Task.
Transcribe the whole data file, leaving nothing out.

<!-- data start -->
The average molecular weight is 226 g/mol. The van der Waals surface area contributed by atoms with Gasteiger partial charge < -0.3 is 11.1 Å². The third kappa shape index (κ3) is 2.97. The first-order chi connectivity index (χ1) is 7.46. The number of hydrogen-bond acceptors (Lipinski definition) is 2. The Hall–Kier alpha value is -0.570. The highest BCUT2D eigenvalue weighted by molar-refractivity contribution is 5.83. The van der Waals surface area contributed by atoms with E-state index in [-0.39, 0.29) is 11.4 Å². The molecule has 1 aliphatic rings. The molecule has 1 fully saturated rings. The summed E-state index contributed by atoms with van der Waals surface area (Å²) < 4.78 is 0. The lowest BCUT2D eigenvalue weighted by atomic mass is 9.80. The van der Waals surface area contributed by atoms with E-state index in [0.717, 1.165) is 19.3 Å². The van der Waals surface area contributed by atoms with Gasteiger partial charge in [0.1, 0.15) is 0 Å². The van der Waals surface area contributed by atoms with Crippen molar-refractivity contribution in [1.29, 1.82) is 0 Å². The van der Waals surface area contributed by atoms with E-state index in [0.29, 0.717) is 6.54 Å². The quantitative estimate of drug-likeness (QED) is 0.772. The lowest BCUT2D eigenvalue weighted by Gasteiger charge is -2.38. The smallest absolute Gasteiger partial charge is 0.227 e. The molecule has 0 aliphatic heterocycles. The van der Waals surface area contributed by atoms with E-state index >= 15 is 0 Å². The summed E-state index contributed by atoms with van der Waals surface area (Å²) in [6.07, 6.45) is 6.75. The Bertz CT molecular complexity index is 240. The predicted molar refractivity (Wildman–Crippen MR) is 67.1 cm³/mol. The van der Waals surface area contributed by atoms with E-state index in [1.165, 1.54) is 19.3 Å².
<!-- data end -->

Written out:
The average molecular weight is 226 g/mol. The van der Waals surface area contributed by atoms with Gasteiger partial charge < -0.3 is 11.1 Å². The third kappa shape index (κ3) is 2.97. The first-order chi connectivity index (χ1) is 7.46. The number of hydrogen-bond acceptors (Lipinski definition) is 2. The Hall–Kier alpha value is -0.570. The highest BCUT2D eigenvalue weighted by molar-refractivity contribution is 5.83. The van der Waals surface area contributed by atoms with E-state index in [-0.39, 0.29) is 11.4 Å². The molecule has 1 aliphatic rings. The molecule has 1 fully saturated rings. The summed E-state index contributed by atoms with van der Waals surface area (Å²) < 4.78 is 0. The lowest BCUT2D eigenvalue weighted by atomic mass is 9.80. The van der Waals surface area contributed by atoms with E-state index in [0.717, 1.165) is 19.3 Å². The van der Waals surface area contributed by atoms with Gasteiger partial charge in [0.1, 0.15) is 0 Å². The van der Waals surface area contributed by atoms with Crippen molar-refractivity contribution in [1.29, 1.82) is 0 Å². The van der Waals surface area contributed by atoms with E-state index in [0.29, 0.717) is 6.54 Å². The quantitative estimate of drug-likeness (QED) is 0.772. The lowest BCUT2D eigenvalue weighted by Gasteiger charge is -2.38. The smallest absolute Gasteiger partial charge is 0.227 e. The molecule has 0 aliphatic heterocycles. The van der Waals surface area contributed by atoms with E-state index >= 15 is 0 Å². The summed E-state index contributed by atoms with van der Waals surface area (Å²) in [6.07, 6.45) is 6.75. The Bertz CT molecular complexity index is 240. The predicted molar refractivity (Wildman–Crippen MR) is 67.1 cm³/mol. The van der Waals surface area contributed by atoms with E-state index in [1.165, 1.54) is 19.3 Å².